I call the life force in the Universe love. Many other people call it many other things. A few common names for it in Christianity might include Grace, Holy Spirit, or Jesus Christ. Some would simply call it compassion. I believe that the Universe as a whole is simply an expression of it. Love has no opposite because love is all there is. In our exercise of free will and choice, we often attempt to suppress or subvert love. Our efforts are simply misguided or perverted forms of love. Love is a river and sometimes we try to swim upstream because we think that’s where we’ll find love. But we’re already drowning in it. When we fail to serve as conduits for love, we cause suffering, which creates more opportunities for compassion. We make lots of mistakes. We hurt each other in horrible, shameful ways. People are left to experience dereliction, degradation, isolation, and painful, undignified deaths. But the drive to empathize with each other remains even when we think we don’t want it. Love will prevail because life is nothing more than love experiencing itself in an infinite variety of forms. Consciousness is the sleight-of-hand that convinces us that we are separate from the rest of the Universe, thus allowing us to experience a broader range of suffering and joy in life. We are drops in a river that have convinced ourselves we are separate and distinct from the rest of the flowing water. The spirit that animates us is the same spirit that animates all matter.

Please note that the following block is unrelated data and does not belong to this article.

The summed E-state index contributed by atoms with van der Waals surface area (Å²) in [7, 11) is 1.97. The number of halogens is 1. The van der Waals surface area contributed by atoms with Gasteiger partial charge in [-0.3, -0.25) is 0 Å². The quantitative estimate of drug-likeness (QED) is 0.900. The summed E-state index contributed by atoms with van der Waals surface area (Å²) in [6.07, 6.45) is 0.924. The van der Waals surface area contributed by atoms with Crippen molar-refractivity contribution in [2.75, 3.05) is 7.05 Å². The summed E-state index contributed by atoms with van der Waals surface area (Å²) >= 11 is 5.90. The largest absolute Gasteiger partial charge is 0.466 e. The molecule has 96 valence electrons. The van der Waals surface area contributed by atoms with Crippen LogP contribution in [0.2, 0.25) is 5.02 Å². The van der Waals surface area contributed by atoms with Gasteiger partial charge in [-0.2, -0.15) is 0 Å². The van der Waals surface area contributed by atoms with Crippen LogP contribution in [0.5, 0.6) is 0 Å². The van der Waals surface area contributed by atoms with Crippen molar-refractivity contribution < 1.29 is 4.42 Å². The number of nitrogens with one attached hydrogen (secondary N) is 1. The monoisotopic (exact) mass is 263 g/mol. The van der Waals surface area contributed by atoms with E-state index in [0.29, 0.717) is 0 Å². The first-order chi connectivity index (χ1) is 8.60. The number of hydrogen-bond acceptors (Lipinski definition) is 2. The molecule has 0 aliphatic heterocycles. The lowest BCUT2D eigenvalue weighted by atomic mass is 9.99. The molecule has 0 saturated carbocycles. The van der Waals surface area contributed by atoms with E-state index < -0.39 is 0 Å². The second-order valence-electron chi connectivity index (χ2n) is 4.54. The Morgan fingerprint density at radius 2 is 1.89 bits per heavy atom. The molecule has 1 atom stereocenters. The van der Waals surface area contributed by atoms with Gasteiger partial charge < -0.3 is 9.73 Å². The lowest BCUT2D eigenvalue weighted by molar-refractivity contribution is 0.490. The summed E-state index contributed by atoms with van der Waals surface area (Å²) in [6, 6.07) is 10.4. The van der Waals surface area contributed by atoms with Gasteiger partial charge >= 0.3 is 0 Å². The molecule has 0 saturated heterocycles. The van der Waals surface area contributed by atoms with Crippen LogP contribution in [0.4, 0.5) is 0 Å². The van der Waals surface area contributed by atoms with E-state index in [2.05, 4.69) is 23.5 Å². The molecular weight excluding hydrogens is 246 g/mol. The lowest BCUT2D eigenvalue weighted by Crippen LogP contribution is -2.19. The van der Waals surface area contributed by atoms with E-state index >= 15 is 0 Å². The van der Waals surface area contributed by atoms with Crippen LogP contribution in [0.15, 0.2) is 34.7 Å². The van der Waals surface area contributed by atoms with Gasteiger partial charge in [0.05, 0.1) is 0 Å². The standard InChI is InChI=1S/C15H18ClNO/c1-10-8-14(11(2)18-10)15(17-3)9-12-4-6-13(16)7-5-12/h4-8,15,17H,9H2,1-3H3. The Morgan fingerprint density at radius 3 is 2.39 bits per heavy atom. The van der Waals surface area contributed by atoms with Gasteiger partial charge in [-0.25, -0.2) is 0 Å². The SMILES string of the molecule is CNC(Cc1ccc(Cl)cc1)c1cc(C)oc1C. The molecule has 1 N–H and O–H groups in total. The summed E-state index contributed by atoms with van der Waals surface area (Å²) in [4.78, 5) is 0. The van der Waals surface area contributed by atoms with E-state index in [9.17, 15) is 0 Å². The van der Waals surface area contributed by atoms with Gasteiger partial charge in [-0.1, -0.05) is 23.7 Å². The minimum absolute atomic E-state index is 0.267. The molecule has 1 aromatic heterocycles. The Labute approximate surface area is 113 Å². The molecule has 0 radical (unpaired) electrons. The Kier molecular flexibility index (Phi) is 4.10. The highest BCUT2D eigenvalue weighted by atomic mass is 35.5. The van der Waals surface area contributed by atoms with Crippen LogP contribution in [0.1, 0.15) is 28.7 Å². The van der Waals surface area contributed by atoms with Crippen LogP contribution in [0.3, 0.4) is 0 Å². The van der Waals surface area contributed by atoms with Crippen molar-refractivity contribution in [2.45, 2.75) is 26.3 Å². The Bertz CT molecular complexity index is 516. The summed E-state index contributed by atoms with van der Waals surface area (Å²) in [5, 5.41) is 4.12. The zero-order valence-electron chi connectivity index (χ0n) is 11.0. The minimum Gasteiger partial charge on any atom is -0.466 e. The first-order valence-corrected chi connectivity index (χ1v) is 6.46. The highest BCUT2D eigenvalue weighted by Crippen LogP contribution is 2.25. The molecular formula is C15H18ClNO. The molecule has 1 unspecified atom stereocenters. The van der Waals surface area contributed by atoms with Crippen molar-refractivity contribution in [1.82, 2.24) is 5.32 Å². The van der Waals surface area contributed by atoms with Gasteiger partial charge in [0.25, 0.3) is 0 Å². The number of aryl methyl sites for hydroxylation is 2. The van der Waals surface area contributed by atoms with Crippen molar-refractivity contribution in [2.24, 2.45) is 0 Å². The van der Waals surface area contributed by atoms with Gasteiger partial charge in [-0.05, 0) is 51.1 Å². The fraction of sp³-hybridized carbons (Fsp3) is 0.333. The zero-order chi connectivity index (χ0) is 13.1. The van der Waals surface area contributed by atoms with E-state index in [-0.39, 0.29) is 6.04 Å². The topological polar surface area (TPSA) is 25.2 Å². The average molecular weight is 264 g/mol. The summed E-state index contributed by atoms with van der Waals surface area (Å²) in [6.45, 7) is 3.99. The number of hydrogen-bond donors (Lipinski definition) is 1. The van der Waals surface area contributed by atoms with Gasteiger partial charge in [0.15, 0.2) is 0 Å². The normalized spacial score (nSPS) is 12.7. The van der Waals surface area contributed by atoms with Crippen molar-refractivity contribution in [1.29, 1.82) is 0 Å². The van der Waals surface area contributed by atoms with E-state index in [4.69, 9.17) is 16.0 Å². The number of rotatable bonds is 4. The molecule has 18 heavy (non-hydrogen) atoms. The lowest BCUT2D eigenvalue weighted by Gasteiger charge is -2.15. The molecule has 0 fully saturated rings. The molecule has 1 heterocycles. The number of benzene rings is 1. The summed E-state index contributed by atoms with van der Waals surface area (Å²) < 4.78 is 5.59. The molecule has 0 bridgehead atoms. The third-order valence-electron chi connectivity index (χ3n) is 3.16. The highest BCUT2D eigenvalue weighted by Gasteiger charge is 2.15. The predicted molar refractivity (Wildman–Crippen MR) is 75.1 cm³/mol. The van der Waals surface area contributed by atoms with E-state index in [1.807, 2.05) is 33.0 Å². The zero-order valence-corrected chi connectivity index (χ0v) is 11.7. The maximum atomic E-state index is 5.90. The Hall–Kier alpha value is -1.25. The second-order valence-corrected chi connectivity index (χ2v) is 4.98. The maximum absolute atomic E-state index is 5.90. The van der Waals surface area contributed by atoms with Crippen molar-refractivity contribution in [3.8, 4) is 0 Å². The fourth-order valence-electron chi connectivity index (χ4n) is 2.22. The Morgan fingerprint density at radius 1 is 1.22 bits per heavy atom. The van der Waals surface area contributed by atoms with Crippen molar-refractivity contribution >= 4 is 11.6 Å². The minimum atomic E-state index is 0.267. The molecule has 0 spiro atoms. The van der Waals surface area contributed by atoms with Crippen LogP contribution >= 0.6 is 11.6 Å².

In this framework, the closest thing to sinfulness is self-centeredness. This is basically indulgence in the illusion of separateness and failure to participate fully in the joy, suffering, and compassion of life. This is not in opposition to love; it instead is the failure to use all of the love available. Self-centeredness leads people to stumble around blindly when they could move forward into life and embrace and experience love, integration, and connectedness. In addition to limiting our ability to experience a full range of what life and love offer, self-centeredness shuts out the compassion of others, and short-changes people who would otherwise receive love through us. We must constantly work to expand our capacity to give and receive love and compassion. In doing so, we both help others avoid suffering and help them expand their own capacities for love and compassion.
This understanding of life and our role in it doesn’t easily translate into our modern society, which so highly values individualism. But while I believe that individuality is an illusion created by consciousness, it’s still the basis for our interaction with the world. The practice of compassion seeks to break down the artificial distinctions that we create between each other, but corporate capitalism and the American dream rely heavily on them. Our economy is driven by self-interest at the cost of the well-being of others, and failures to exercise love and compassion are greatly rewarded with material wealth. Yet as our world continues to experience problems of incredible magnitude, we continue to have further opportunities to exercise and practice love and compassion with each other. Even if our species faces great calamity, people will continue to have chances to love and care for each other until we draw our final breaths. I’m up to the challenge. Are you?